Egypt’s latest proposed constitution is less conservative, less Islamist and more progressive than the version drafted and approved under the deposed administration of the Muslim Brotherhood’s Mohamed Morsi, but its most persuasive quality might be that campaigning against it is illegal.
At least that’s the impression given by state and private propaganda pushing a yes vote, the military-backed government’s refusal to allow opposition groups to monitor the process and the recent arrest of political activists who advocated voting no.
The last time Egypt voted on a constitution, in December 2012, it set off weeks of anti-Brotherhood protests that fatally damaged Morsi’s administration. This time, army Gen. Abdel Fattah al Sisi, who replaced Morsi, has put the weight of the military and his own potential presidential ambitions behind the referendum, but conditions are even worse.
Since Morsi’s ouster in July, the Muslim Brotherhood, Egypt’s largest political force, has been nearly banished from public life, and the crackdown on dissent has extended even to the revolution’s most prominent secular activists.
For the country’s interim leaders, who owe their authority to the military, the constitution represents a chance to argue that the past five months have been worth the bloodshed.
The Brotherhood’s top leaders, along with Morsi and his aides, have been imprisoned and charged with serious crimes, and more than 1,000 of Morsi’s supporters were killed when security forces stormed sit-ins in mid-August — the worst mass killing in Egypt’s modern history. Thousands more have been arrested.
Liberal parties have applauded the government’s campaign against what they call terrorism and advocated approval of the new constitution as a way to regain stability.
“We believe that this constitutional referendum is the first step toward reinstating a democratic institutional framework in Egypt, which would lead to stability and prosperity,” the Free Egyptians Party, one of the country’s most influential liberal groups, said in a press release on Monday.
But since the coup, attacks on soldiers and police officers have increased, and the government has said that at least 350 troops have died. The violence culminated in the Dec. 24 bombing of Interior Ministry offices in the Nile Delta that killed 16 people; the group Ansar Beit al-Maqdis claimed responsibility for the attack, but the government blamed it on the Brotherhood and labeled the organization a terrorist group.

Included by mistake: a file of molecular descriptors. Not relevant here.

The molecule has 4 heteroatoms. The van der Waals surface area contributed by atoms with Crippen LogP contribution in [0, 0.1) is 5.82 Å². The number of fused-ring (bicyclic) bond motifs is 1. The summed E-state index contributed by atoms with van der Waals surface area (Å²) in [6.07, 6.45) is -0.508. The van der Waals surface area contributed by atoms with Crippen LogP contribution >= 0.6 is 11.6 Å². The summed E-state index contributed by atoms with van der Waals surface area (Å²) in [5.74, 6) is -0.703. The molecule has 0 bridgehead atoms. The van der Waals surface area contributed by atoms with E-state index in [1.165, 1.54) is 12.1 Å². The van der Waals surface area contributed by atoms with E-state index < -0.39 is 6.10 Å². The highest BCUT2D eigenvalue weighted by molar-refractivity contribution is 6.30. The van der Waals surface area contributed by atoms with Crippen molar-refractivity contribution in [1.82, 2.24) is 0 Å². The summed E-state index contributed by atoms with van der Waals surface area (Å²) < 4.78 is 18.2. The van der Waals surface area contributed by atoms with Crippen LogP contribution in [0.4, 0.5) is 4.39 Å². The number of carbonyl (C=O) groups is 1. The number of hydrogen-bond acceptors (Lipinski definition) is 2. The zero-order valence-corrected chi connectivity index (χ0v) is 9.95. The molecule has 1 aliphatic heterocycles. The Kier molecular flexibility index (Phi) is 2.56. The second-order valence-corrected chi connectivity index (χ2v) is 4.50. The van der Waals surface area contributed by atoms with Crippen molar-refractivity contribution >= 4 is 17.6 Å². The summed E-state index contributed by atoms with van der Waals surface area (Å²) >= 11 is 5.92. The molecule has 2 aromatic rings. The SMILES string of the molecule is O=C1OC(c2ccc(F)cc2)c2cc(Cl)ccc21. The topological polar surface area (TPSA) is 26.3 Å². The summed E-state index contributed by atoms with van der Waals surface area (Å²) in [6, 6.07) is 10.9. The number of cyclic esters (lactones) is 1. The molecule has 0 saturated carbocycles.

With membership in the Brotherhood effectively outlawed, the crackdown on dissent has extended to secular revolutionary icons such as Ahmed Maher, a co-founder of the April 6 movement, and Alaa Abdel Fattah, a computer programmer and longtime reform advocate. Maher has received a three-year prison sentence for organizing a protest, and Abdel Fattah faces trial on a similar charge.
The Brotherhood’s opposition front, the Anti-Coup Alliance, has declared that it will boycott the referendum, as have the April 6 movement and the Strong Egypt Party, which is led by moderate Islamist and former Muslim Brotherhood member Abdel Moneim Aboul Fotouh.
With the constitution’s victory almost assured, observers on both sides have shifted their attention to turnout. The government would like to see it top the roughly 16.8 million voters — or 33 percent of the electorate — who participated in Morsi’s referendum.
On Monday the Anti-Coup Alliance noted that only 15 percent of eligible Egyptian expatriates, who were allowed to vote early, had cast ballots, describing the figure as an “early defeat” for the “illegitimate black charter.”
But after the hyperpartisanship of the vote passes, Egyptians will have to live with their third constitution in nearly as many years.
“Between the state’s euphoria and the Muslim Brotherhood’s drama, there are those who believe in the absurdity of all this,” lamented Ziad al Akl, a senior researcher at the Ahram Center for Political and Strategic Studies, in a column. “There are those who are very perplexed by the idea of putting people in prison for protesting and at the same time asking people to participate in a democratic referendum.”
The new document differs significantly from the constitution approved under Morsi, which passed with 64 percent approval after he issued a decree making it unchallengeable by the courts, provoking fury from liberals, the Christian minority and human-rights advocates.
While the new charter contains articles expanding personal freedoms and rights for Egypt’s poor and disenfranchised as well as its Christians, it also cements the power of the country’s most powerful institutions and shifts political power back from parliament to the president.
As long as those institutions remain fundamentally unchanged, the new rights will likely remain unenforced.
“Those seeking stronger rights for vulnerable groups will find significant comfort in this text,” wrote Zaid al-Ali, a senior adviser at the International Institute for Democracy and Electoral Assistance. “However, anyone hoping for specific mechanisms for those rights to be enforced will be sorely disappointed.”